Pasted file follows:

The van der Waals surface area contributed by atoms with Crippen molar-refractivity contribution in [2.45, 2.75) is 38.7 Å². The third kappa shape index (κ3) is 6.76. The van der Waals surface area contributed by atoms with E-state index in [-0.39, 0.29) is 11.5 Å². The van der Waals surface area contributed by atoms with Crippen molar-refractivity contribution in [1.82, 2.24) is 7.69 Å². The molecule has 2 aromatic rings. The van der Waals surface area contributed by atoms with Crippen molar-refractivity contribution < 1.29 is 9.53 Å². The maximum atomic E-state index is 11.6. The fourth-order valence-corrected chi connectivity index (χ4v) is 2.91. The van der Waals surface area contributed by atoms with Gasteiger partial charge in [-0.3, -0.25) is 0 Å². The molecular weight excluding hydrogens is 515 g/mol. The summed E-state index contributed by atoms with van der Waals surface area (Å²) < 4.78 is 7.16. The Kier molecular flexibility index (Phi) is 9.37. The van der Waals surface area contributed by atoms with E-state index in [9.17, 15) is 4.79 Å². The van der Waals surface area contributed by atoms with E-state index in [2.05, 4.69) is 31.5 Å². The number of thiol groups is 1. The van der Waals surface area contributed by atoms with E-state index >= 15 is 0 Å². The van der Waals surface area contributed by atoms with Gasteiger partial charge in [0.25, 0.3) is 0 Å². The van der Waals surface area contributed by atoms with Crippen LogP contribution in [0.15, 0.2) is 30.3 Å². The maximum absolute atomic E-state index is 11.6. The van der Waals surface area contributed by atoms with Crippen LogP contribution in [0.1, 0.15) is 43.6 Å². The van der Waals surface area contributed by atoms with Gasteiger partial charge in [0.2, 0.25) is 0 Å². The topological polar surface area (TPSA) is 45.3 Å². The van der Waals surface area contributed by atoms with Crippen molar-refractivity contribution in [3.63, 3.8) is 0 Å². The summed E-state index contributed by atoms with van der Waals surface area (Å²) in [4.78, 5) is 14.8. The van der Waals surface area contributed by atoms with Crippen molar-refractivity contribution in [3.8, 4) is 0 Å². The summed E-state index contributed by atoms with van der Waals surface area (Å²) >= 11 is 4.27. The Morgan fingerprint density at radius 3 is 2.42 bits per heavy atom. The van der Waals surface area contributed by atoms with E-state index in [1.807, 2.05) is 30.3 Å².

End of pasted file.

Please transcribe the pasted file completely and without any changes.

The van der Waals surface area contributed by atoms with Crippen molar-refractivity contribution in [2.45, 2.75) is 38.7 Å². The third kappa shape index (κ3) is 6.76. The van der Waals surface area contributed by atoms with E-state index in [-0.39, 0.29) is 11.5 Å². The van der Waals surface area contributed by atoms with Crippen molar-refractivity contribution in [1.82, 2.24) is 7.69 Å². The molecule has 2 aromatic rings. The van der Waals surface area contributed by atoms with Crippen molar-refractivity contribution < 1.29 is 9.53 Å². The maximum atomic E-state index is 11.6. The fourth-order valence-corrected chi connectivity index (χ4v) is 2.91. The van der Waals surface area contributed by atoms with Gasteiger partial charge in [-0.3, -0.25) is 0 Å². The molecular weight excluding hydrogens is 515 g/mol. The summed E-state index contributed by atoms with van der Waals surface area (Å²) < 4.78 is 7.16. The Kier molecular flexibility index (Phi) is 9.37. The van der Waals surface area contributed by atoms with E-state index in [9.17, 15) is 4.79 Å². The van der Waals surface area contributed by atoms with E-state index in [2.05, 4.69) is 31.5 Å². The number of thiol groups is 1. The van der Waals surface area contributed by atoms with E-state index >= 15 is 0 Å². The van der Waals surface area contributed by atoms with Gasteiger partial charge in [0.25, 0.3) is 0 Å². The van der Waals surface area contributed by atoms with Crippen LogP contribution in [0.15, 0.2) is 30.3 Å². The maximum absolute atomic E-state index is 11.6. The van der Waals surface area contributed by atoms with Crippen LogP contribution in [0.1, 0.15) is 43.6 Å². The van der Waals surface area contributed by atoms with Gasteiger partial charge in [0.2, 0.25) is 0 Å². The topological polar surface area (TPSA) is 45.3 Å². The van der Waals surface area contributed by atoms with Crippen molar-refractivity contribution in [3.63, 3.8) is 0 Å². The summed E-state index contributed by atoms with van der Waals surface area (Å²) in [4.78, 5) is 14.8. The van der Waals surface area contributed by atoms with Crippen molar-refractivity contribution in [3.8, 4) is 0 Å². The summed E-state index contributed by atoms with van der Waals surface area (Å²) >= 11 is 4.27. The Morgan fingerprint density at radius 3 is 2.42 bits per heavy atom. The van der Waals surface area contributed by atoms with E-state index in [1.807, 2.05) is 30.3 Å².